Aircraft assigned to Carrier Air Wing (CVW) 11 perform a fly-by Dec. 7 for sailors and their family members on a tiger cruise aboard the aircraft carrier USS Nimitz (CVN 68). A proposed budget deal is good news for the Pentagon yet that money is not eliminating the long-term threat of the spending caps. (MCS Seaman Aiyana S. Paschal / Navy)
Capitol Hill’s budget deal is good news for the Pentagon.
But it is unlikely to eliminate the need to set in motion long-term money-saving measures such as reducing troop levels, delaying weapons programs and making controversial cuts to military pay and benefits.
The bulk of the $22 billion windfall that the Defense Department would get under the latest budget deal would go to training and readiness, allowing planes to fly, ships to steam and troops to conduct large-scale training exercises.
“What this means is that the Pentagon will probably not have to cut readiness substantially,” said Todd Harrison, a defense budget expert with the Center for Strategic and Budgetary Assessments, a think tank in Washington.
Yet that money is not eliminating the long-term threat of the spending caps known as sequestration, which may include big cuts to the size of the active-duty Army, a reduction in the size of the Navy’s carrier fleet and slashing the number of Air Force squadrons. Other proposals include closing military bases, reducing the military retirement package and canceling future weapons procurement.
When Defense Secretary Chuck Hagel rolled out those gloomy budget scenarios this summer following his so-called Strategic Choices and Management Review, he acknowledged that those proposed changes were not going to meet the full spending reductions required under the sequestration.
“Every scenario of the review examined showed shortfalls in the early years of $30 billion to $35 billion,” Hagel told reporters on July 31.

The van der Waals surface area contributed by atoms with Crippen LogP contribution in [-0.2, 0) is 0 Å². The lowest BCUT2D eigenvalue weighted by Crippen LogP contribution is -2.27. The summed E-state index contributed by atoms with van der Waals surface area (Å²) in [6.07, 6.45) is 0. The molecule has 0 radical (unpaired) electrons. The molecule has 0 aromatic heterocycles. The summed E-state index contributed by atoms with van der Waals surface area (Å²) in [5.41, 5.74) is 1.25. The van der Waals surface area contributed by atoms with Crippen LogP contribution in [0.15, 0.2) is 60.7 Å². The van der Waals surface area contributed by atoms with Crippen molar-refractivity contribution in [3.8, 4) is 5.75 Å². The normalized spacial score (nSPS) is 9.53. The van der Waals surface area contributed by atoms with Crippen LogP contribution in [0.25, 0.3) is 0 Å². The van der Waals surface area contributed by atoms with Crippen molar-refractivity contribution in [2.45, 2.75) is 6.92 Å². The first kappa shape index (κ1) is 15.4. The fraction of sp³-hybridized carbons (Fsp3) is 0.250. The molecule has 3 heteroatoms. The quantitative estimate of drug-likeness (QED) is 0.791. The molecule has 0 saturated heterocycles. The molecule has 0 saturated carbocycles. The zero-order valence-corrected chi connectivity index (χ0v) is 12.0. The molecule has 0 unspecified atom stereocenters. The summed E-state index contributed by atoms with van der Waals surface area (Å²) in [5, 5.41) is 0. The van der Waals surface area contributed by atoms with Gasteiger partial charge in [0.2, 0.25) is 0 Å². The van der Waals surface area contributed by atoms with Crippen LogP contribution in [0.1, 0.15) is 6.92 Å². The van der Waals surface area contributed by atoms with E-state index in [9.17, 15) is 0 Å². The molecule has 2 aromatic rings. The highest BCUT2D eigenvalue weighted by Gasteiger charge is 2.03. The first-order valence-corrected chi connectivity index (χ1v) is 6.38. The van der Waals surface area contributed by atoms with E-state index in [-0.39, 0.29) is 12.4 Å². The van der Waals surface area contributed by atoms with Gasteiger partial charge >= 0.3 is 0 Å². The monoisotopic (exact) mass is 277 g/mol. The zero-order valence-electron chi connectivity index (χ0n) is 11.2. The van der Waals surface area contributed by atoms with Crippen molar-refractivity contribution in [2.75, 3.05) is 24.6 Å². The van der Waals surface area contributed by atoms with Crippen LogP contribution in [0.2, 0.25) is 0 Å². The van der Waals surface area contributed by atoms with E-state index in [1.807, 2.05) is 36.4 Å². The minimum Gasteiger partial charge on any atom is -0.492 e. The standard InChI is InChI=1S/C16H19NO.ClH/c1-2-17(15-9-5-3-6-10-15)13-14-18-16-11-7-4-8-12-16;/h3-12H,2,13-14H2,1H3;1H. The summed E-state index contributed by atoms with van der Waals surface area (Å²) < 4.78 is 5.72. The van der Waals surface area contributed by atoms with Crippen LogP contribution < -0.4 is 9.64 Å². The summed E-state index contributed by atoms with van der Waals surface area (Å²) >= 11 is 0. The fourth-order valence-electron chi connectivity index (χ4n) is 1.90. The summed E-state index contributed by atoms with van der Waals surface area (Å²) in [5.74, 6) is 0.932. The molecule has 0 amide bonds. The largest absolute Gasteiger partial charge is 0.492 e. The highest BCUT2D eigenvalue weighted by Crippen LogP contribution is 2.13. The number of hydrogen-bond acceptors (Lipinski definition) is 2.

In other words, the Pentagon has never put forward a plan that was going to entirely account for the sequestration cuts. “The options that we teed up, totaled ... in those first couple of years only $15 billion to $20 billion,” a senior defense official said in late July.
DoD’s default plan was to take that money out of the readiness accounts, Harrison said. Many cost cutting measures that make sense in the long run take years to show a substantial savings, such as changes to military compensation, closing under-used military bases or eliminating costly weapons programs.
The latest budget agreement from Capitol Hill, which on Wednesday had not been passed into law, would provide additional defense money only for this year and next year.
In short, the latest budget math looks like this: The Pentagon initially requested about $527 billion for this current fiscal year. But the spending caps known as sequestration were going to slash that by about $52 billion, or down to about $475 billion.
Now, the current budget deal could restore about $22 billion for the current year. But that additional money will not be enough to cover the “$30 billion to $35 billion” shortfall that Hagel described.
So any sense of relief inside the Pentagon may be short lived as it appears that some more limited readiness reductions may still be needed. And all of those controversial proposals that could fundamentally shrink the military’s size will remain on the table.
“This should help quite a bit in terms of readiness, but the bottom line is it doesn’t solve the underlying budget challenges facing the department,” Harrison said.